Digital Detox: The Detox We All Need
The use of technological devices like laptops, tablets, and smartphones has become so commonplace and even necessary in our lives, while simultaneously causing us stress, that Oxford Dictionary online has added the term “digital detox” to its other English language entries. This definition reads:
digital detox (n): a period of time during which a person refrains from using electronic devices such as smartphones or computers, regarded as an opportunity to reduce stress or focus on social interaction in the physical world:
break free of your devices and go on a digital detox
That this has become more than just a buzz word that health bloggers write about and hipsters command says something about how our society has changed over the past 30 years.
We know that we use our phones too much, that we are too dependent on them, and that at times they detract from our face-to-face interactions with others. We may feel guilty that we are checking our email while out to dinner, realize that we are composing a tweet in our heads during a fun night out with friends, or be horrified that we let 30 minutes of our lunch breaks slip away while looking at Instagram.
But what is a digital detox, you might be asking yourself. Why just last weekend you may have left your phone in your locker for your 1 hour workout and felt like that was a little too much time for comfort. Yes, in all honestly, a digital detox for most of us would be pretty uncomfortable. At first.
According to a recent study discussed in a recent article by Fast Company, a number of noticeable things happen when people give up their phones for a few days. In this study, a group of CEOs gathered for a retreat while under cover neuroscientists also attended the retreat to identify visible changes among the group as subtle as facial expressions and postures. The first thing they found was that after a few days, peoples’ posture was significantly different; they had adapted to looking up, into other people’s eyes, rather than looking down at their device. Eye contact and even empathy was visibly increased as well. Other things they noticed included that when the group didn’t know something, instead of immediately asking Google, they had to discuss it to find an answer. This helped them to form bonds and friendships. The participants also seemed to have better memory; the scientists posited that this was because they were more engaged and more present than they would have been otherwise. One other huge benefit of putting their devices away was that the participants reported that they got less sleep, but more refreshing sleep, during the retreat.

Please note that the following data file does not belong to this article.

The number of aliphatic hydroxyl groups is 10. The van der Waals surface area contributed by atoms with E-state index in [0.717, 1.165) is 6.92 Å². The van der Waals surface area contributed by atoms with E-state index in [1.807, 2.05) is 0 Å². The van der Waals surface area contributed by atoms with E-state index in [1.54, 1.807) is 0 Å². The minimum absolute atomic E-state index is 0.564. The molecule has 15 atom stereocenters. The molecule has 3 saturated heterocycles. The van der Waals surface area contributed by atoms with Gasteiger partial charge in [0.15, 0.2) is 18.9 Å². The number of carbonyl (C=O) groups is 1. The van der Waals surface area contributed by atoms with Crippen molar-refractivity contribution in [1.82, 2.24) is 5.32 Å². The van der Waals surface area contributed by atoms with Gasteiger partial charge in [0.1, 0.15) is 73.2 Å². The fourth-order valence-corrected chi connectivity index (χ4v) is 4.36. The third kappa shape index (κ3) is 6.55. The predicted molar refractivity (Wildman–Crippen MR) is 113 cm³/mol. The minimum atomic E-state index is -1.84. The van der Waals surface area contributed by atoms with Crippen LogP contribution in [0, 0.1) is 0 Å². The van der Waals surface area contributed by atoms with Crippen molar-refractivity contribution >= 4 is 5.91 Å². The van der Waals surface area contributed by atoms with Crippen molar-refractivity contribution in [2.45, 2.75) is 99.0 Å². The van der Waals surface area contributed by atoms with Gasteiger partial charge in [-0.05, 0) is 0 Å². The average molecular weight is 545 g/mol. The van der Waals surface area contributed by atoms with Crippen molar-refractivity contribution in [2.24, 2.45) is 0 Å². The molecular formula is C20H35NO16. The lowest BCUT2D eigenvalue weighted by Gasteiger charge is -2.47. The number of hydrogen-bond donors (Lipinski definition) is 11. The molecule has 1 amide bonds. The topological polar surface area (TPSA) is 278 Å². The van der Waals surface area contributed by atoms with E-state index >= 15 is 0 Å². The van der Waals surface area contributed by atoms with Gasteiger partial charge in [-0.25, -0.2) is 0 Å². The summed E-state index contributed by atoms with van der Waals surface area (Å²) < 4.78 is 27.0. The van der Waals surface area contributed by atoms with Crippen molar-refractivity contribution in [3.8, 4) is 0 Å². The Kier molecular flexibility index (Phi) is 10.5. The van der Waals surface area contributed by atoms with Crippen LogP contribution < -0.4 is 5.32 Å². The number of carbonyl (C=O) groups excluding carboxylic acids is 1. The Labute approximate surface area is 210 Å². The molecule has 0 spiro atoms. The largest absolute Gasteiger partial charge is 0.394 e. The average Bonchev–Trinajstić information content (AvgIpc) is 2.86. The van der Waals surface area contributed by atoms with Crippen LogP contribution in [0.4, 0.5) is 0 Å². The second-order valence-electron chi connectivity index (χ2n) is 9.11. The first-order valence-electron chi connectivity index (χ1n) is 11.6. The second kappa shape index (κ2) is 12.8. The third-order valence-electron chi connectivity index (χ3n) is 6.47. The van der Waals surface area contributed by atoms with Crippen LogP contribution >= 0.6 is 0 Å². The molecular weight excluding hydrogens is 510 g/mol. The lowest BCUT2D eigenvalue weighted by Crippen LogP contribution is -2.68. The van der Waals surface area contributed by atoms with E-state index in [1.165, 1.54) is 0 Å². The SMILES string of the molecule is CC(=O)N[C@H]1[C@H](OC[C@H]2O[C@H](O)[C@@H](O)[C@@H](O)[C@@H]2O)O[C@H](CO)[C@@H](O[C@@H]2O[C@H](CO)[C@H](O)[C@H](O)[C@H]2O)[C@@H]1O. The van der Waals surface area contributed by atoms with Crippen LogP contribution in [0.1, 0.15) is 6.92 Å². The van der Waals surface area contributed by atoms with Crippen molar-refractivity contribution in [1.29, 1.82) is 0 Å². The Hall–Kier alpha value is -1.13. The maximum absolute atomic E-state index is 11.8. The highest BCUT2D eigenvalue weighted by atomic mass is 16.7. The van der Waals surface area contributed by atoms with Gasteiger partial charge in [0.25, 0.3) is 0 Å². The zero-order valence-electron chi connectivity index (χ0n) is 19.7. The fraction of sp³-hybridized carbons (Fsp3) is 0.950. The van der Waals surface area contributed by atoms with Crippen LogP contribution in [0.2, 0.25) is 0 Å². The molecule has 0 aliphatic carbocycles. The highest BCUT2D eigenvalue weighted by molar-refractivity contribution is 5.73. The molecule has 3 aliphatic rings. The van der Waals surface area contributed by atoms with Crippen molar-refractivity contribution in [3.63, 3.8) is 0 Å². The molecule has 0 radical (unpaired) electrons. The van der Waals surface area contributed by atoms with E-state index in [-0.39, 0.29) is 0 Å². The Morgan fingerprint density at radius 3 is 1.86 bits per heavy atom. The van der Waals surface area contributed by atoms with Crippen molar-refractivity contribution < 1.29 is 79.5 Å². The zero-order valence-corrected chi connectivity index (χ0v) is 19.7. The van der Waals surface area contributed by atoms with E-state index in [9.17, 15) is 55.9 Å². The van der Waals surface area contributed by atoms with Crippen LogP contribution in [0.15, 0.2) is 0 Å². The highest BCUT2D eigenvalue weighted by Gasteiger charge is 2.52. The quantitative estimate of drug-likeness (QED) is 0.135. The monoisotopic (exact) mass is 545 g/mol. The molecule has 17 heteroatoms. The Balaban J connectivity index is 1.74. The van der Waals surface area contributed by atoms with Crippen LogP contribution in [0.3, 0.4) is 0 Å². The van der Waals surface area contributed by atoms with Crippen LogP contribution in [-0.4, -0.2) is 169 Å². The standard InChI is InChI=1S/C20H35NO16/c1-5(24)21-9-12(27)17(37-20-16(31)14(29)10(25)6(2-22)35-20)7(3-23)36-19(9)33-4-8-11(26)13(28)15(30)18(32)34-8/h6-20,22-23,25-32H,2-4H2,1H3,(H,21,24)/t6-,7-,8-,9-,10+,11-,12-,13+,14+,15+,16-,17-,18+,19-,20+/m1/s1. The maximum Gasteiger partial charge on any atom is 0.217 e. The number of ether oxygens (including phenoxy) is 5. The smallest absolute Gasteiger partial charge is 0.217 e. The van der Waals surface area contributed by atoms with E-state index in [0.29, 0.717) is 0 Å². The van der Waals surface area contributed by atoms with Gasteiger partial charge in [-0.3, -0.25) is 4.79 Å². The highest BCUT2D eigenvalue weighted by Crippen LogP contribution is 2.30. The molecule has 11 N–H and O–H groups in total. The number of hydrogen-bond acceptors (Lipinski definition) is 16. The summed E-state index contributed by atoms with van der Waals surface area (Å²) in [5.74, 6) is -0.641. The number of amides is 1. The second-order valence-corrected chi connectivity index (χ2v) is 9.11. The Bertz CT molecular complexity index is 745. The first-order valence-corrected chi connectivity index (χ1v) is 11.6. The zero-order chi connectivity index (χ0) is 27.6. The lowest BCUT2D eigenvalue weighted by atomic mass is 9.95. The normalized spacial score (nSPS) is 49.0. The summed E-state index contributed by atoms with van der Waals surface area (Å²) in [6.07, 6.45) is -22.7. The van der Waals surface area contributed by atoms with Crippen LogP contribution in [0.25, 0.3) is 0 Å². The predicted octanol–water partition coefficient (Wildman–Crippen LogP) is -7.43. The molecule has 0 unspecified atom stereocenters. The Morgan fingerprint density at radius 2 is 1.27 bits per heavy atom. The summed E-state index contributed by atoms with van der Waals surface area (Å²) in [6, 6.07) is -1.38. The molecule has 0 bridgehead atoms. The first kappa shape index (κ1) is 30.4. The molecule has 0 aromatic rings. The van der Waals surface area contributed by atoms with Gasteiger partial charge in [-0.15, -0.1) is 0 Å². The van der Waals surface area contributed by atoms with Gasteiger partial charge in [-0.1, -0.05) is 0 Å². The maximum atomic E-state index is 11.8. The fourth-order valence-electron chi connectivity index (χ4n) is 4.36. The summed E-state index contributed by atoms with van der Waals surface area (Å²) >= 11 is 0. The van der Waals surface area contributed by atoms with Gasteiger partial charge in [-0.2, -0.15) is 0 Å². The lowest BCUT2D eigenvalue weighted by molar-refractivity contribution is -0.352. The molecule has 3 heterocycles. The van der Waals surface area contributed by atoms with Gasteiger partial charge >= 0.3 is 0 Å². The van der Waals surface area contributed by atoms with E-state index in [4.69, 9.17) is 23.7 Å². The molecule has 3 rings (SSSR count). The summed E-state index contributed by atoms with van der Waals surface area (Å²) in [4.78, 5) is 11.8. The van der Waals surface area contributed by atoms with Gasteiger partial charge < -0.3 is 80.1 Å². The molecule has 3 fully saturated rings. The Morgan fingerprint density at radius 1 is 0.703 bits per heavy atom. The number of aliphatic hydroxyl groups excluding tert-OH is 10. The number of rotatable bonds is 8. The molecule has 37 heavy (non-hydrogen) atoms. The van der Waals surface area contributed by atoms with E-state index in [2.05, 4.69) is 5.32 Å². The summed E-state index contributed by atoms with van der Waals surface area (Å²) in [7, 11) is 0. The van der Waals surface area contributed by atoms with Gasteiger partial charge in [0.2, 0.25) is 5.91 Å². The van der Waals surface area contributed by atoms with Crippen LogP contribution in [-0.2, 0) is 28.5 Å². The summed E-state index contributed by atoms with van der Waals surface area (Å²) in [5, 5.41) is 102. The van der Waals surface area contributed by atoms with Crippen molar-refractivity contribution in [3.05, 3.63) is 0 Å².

I’m sure you could think of many ways putting your phone away during dinner, out with friends, or even while you’re working, would benefit your life, relationships, and work greatly. However, it may be difficult to decide how to go about this. After all, our phones carry all of our information, our phone numbers, our lists, our friends, our social connections, our email, one could say they carry our lives. How can we just give that up for a few days or a week? Well, it doesn’t happen all at once. Here are some ideas for steps to take to help you distance yourself from your device.
- Think about when you want to stop using your phone. If you make a plan, and share that plan with others, you will be more likely to stick to it. Also, then it’s not just random.
- Start small. Maybe you know that it would mean a lot to your significant other or your family if you put your phone away during specified family times. Start there. Put your phone away during these times and enjoy the real time you have with people. After you get comfortable with this small technology detox, you can bring this practice into other events or situations.
- Replace your technology time with something else. It will be doubly hard to remove your device if you’re just twiddling your thumbs waiting for an hour to be over. When you decide to have some phone-free time, do something else instead. You could try reading, exercising, cooking, trying a new hobby, taking a walk, or just talking to someone in your house.
- Notice how these small changes affect your life. Does your no-phones-allowed rule during dates boost the romance factor? Do you feel more engaged with your tasks at work and notice your productivity rising? Do you notice things now that others do, like pick up their phone the first chance they get, and realize that used to be you?
Technology has added an immeasurable convenience to our lives. We are now connected to everyone on earth at all times, we have information at our fingertips in a matter of seconds, and there are less and less reasons to even leave our houses. But we are social animals. We have the actual beauty of the world to explore, billions of people to learn about and from, and only about 75 years (give or take) to do that. It may be easy to use Google for an answer, but it is probably a lot more fun to see what happens when we don’t.